The competitive Super Smash Bros. world is reeling after a slew of sexual misconduct allegations against some of the game’s biggest names flooded social media late Wednesday and early Thursday. Those allegations continued through the weekend as the game’s biggest stars grappled with allegations of harassment and misconduct.
The list of allegations includes rape and pedophilia, with one accuser saying they had been assaulted beginning at the age of 14. The list of allegations against top players and commentators is extensive, and has other prominent players and members of the community shocked.
Nintendo, in a statement to Digital Trends, said “we are deeply disturbed by the allegations raised against certain members of the competitive gaming community. They are absolutely impermissible. We want to make it clear that we condemn all acts of violence, harassment, and exploitation against anyone and that we stand with the victims.”
Prominent Super Smash Bros. player Troy “Puppeh” Wells has accused Smash caster Cinnamon “Cinnpie” Dunson of a series of sexual assaults that began when he was 14 and she was 24.
The two had exchanged sexual conversations on Snapchat, he says, but the physical relationship began as they were traveling to events in the summer of 2016.
“We would usually sleep together most nights after the first incident happened and we would kiss a lot and cuddle during those nights,” he said in a TwitLonger post. “Our sexual relationship escalated as far as oral sex, but never as far as sexual intercourse.”
I really wish I never got into the smash community
— Puppeh (@PuppehSSB) July 2, 2020
Dunson has not responded to the allegations so far.
One year ago, when rumors about a relationship between the two began to circulate (which both denied at the time), she issued a statement on Twitter.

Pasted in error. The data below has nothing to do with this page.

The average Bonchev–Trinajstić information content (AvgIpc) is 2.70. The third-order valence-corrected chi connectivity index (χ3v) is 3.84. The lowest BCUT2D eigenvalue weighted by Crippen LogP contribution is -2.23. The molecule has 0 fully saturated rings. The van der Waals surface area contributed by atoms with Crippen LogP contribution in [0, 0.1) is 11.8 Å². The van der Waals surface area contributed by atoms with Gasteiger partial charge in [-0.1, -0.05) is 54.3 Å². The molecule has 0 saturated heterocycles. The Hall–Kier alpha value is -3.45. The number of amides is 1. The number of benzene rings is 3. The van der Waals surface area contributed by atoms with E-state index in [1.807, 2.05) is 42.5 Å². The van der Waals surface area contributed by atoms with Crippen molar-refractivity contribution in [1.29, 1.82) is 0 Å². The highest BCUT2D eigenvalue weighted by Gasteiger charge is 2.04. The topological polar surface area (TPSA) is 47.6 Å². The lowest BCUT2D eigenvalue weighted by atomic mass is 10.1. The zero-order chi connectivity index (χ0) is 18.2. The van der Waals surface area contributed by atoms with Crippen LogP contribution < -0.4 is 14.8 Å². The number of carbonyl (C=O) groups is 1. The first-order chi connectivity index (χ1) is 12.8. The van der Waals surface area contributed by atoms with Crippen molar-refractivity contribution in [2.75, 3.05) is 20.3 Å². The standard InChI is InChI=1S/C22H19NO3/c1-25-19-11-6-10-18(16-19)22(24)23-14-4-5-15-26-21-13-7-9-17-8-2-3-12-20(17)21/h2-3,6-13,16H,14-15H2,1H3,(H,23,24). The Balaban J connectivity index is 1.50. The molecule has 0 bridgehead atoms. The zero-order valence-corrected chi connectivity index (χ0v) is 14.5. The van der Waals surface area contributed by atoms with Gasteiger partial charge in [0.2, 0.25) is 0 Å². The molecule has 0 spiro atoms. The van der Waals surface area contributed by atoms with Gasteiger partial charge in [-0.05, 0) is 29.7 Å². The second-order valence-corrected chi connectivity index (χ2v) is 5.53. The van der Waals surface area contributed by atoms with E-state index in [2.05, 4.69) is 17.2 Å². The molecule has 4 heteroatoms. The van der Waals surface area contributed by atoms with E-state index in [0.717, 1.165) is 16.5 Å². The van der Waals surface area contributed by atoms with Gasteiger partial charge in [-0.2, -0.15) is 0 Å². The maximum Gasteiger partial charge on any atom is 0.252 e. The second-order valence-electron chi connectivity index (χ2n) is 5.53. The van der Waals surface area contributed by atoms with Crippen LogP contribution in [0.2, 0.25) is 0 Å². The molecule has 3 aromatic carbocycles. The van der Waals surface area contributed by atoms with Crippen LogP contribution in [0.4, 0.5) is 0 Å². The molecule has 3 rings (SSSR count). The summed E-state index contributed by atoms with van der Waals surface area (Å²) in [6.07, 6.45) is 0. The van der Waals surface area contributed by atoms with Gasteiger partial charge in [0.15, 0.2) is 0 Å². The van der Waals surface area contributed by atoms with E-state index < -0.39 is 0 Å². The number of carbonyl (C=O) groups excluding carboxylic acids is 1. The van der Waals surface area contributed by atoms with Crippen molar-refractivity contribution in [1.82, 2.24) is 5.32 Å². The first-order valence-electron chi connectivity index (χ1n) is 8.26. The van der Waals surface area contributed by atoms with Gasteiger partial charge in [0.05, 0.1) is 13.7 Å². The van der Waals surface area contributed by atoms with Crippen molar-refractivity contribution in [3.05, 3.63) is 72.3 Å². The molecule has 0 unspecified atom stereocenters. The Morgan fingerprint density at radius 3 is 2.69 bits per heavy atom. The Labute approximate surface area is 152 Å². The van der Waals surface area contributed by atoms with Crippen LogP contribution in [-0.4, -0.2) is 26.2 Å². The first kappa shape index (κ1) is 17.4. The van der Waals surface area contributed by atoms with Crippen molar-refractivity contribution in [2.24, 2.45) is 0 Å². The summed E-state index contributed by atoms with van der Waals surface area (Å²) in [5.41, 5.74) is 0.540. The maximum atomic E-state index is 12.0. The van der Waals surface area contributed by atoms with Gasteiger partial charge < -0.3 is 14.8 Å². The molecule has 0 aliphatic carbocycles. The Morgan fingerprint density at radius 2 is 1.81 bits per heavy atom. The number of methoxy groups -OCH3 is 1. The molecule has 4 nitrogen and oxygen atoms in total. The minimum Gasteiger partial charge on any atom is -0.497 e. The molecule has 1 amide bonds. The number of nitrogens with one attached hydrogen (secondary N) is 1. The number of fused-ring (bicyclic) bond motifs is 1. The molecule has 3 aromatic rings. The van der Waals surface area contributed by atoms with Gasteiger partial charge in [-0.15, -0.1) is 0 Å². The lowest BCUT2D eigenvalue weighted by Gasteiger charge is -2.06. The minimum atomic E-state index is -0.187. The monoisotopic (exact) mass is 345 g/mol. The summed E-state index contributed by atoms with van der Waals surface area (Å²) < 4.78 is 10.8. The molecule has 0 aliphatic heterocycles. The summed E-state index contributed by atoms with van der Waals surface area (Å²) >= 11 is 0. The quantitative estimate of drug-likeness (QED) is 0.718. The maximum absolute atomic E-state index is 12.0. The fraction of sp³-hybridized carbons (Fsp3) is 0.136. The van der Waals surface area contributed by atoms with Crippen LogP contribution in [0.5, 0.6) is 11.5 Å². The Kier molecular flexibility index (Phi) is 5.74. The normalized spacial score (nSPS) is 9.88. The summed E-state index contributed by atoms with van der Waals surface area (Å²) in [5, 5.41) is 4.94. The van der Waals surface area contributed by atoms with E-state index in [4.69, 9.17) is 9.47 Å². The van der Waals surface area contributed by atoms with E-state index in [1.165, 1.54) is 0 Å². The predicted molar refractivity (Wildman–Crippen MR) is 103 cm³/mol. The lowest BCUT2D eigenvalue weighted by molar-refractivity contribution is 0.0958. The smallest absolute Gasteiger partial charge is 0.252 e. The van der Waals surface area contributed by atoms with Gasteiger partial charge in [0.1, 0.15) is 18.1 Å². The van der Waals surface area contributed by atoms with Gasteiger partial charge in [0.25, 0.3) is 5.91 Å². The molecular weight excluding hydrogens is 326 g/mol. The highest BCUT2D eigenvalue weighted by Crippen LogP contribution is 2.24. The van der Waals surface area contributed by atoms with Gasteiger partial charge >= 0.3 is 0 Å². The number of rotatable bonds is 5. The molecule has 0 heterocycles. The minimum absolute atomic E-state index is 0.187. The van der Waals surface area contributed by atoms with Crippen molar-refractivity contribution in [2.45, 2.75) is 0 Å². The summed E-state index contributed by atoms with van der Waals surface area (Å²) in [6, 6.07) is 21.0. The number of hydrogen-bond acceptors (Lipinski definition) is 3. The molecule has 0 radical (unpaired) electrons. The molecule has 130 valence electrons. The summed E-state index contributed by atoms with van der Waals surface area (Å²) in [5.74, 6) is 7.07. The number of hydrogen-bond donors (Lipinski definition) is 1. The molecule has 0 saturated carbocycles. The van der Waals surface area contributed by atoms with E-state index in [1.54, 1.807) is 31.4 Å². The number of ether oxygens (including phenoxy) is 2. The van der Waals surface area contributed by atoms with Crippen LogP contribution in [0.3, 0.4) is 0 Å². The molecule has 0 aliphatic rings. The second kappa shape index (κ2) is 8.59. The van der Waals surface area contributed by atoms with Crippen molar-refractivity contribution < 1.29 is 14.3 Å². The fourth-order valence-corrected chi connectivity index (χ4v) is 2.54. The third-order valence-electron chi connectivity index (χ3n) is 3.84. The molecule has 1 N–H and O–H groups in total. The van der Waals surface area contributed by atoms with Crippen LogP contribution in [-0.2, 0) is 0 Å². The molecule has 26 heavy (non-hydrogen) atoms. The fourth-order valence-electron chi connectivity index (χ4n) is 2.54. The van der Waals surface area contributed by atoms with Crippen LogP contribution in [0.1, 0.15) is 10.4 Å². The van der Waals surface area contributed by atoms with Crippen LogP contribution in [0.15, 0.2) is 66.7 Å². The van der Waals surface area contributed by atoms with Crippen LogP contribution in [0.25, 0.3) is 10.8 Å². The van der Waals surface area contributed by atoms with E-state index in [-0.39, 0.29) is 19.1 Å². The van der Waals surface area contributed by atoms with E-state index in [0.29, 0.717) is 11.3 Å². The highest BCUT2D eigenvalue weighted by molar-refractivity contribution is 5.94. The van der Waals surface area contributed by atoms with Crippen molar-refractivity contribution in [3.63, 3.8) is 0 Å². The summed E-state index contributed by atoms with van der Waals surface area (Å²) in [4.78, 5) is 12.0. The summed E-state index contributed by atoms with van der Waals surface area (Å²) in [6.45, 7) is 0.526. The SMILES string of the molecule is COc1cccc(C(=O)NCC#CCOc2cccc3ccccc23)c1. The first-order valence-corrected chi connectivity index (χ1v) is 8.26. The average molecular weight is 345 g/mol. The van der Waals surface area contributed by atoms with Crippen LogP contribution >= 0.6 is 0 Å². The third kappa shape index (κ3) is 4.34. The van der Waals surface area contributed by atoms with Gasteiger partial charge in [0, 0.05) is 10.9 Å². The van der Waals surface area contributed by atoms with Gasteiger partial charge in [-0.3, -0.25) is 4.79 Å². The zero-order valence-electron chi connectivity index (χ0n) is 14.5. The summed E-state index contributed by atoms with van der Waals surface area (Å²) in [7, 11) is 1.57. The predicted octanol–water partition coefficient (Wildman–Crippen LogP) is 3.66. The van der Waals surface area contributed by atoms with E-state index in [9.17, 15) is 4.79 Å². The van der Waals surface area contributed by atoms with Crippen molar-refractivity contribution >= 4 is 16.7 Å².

“I wake up to disgusting rumors about me and people actually questioning them,” she wrote. “No, it’s not true. That’s all the energy I will allow to this. Please try not to give attention to rumors that are based on ‘I heard it’. This hurts.”
In another TwitLonger statement, Smash Bros. player Zack “CaptainZack” Lauth alleged he had been sexually abused at the age of 15 by NRG pro gamer Nairoby “Nairo” Quezada — who was 20 at the time — during CEO Dreamland 2017.
Lauth backed up his allegations with a series of screenshots of a graphic Discord conversation where he discussed the acts with another person, whose name was blocked out.
Lauth says Quezada — who is ranked as the fourth-best player in Smash Ultimate, according to Panda Global — sent him $2,000 via Paypal to stay quiet about the encounters.
When rumors of the encounter began to spread on Wednesday, Lauth initially denied the rumors on Twitter. Quezada also claimed in a tweet that the rumors were false and said he was “extremely furious” with Lauth for fabricating the story.
But Lauth later deleted his denial and apologized, saying Quezada had called him and demanded he deny the rumors.
“I’m tired of living a life of lies,” Lauth wrote. “I’m tired of covering up for someone else’s mistakes. I would like to say, however, that I never once threatened Nairo with coming public about my relations with him. The only reason I am saying my truth now is because I can’t take it anymore. The stress of having this experience weighing on me for three years of my life is too much for me to bear.”
Quezada later deleted his denial.
Hours later in a response posted on Twitter on Thursday, Quezada apologized for the encounter and acknowledged his behavior was “wrong.”
“I betrayed the people who trusted and depended on me,” he wrote.
Quezada also apologized to Lauth for “making you feel like you had to carry a burden all these years. That is not fair to you. I am truly sorry.”
The e-sports star announced he would leaving social media while “taking some time for self-reflection” and was “committed to getting help.”
“I failed you all,” he wrote. “I am sorry.”
By Thursday afternoon, Nintendo had removed videos profiling Quezada and his esports team, NRG, announced it would no longer work with him.
“This morning we were made aware of disturbing information involving Nairo,” the team wrote on Twitter. “We take these situations incredibly seriously. NRG has severed all ties with Nairo.”
Famed commentator and competitor D’Ron “D1” Maingrette was accused by Kaitlyn “KTDominate” Redeker of raping her in 2016 on her 18th birthday at the Smash the Record 2016 event.
At an after-event gathering, she says, she got drunk and danced with Maingrette, who then allegedly led her to a hotel room where the assault occurred. Maingrette, she claims, later bragged to others that the two had had sex at the tournament.